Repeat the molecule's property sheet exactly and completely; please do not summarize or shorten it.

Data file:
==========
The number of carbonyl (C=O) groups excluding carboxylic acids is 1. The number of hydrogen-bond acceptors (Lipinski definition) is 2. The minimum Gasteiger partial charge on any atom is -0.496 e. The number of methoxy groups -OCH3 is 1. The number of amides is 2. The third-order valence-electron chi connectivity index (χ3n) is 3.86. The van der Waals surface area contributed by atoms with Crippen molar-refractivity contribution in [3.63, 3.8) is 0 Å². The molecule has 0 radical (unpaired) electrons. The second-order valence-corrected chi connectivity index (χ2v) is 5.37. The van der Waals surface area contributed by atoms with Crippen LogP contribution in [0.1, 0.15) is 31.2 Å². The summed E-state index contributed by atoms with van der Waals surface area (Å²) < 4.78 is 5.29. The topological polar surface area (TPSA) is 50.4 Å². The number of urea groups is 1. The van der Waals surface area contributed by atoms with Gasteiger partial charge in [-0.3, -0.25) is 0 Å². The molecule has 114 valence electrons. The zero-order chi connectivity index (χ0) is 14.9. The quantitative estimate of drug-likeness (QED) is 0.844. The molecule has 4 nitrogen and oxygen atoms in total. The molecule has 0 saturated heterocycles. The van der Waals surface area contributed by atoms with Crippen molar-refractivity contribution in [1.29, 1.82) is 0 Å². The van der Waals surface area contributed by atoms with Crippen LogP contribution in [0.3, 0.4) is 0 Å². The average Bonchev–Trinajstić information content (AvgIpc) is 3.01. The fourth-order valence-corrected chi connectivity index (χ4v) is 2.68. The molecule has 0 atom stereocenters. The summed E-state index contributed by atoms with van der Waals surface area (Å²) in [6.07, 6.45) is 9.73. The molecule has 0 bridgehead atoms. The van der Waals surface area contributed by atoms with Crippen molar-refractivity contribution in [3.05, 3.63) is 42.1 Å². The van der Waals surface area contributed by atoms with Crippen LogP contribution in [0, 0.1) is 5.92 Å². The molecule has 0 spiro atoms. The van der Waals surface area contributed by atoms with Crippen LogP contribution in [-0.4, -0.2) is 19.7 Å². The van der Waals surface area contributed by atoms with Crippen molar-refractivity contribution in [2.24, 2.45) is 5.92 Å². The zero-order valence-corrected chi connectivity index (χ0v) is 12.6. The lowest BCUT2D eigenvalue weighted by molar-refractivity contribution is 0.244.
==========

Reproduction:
The number of carbonyl (C=O) groups excluding carboxylic acids is 1. The number of hydrogen-bond acceptors (Lipinski definition) is 2. The minimum Gasteiger partial charge on any atom is -0.496 e. The number of methoxy groups -OCH3 is 1. The number of amides is 2. The third-order valence-electron chi connectivity index (χ3n) is 3.86. The van der Waals surface area contributed by atoms with Crippen molar-refractivity contribution in [3.63, 3.8) is 0 Å². The molecule has 0 radical (unpaired) electrons. The second-order valence-corrected chi connectivity index (χ2v) is 5.37. The van der Waals surface area contributed by atoms with Crippen LogP contribution in [0.1, 0.15) is 31.2 Å². The summed E-state index contributed by atoms with van der Waals surface area (Å²) < 4.78 is 5.29. The topological polar surface area (TPSA) is 50.4 Å². The number of urea groups is 1. The van der Waals surface area contributed by atoms with Gasteiger partial charge in [-0.3, -0.25) is 0 Å². The molecule has 114 valence electrons. The zero-order chi connectivity index (χ0) is 14.9. The quantitative estimate of drug-likeness (QED) is 0.844. The molecule has 4 nitrogen and oxygen atoms in total. The molecule has 0 saturated heterocycles. The van der Waals surface area contributed by atoms with Crippen molar-refractivity contribution in [1.29, 1.82) is 0 Å². The van der Waals surface area contributed by atoms with Crippen LogP contribution in [0.3, 0.4) is 0 Å². The average Bonchev–Trinajstić information content (AvgIpc) is 3.01. The fourth-order valence-corrected chi connectivity index (χ4v) is 2.68. The molecule has 0 atom stereocenters. The summed E-state index contributed by atoms with van der Waals surface area (Å²) in [6.07, 6.45) is 9.73. The molecule has 0 bridgehead atoms. The van der Waals surface area contributed by atoms with Crippen molar-refractivity contribution in [3.05, 3.63) is 42.1 Å². The van der Waals surface area contributed by atoms with Crippen LogP contribution in [0, 0.1) is 5.92 Å². The molecule has 0 spiro atoms. The van der Waals surface area contributed by atoms with Crippen LogP contribution in [-0.4, -0.2) is 19.7 Å². The van der Waals surface area contributed by atoms with Crippen molar-refractivity contribution in [2.24, 2.45) is 5.92 Å². The zero-order valence-corrected chi connectivity index (χ0v) is 12.6. The lowest BCUT2D eigenvalue weighted by molar-refractivity contribution is 0.244.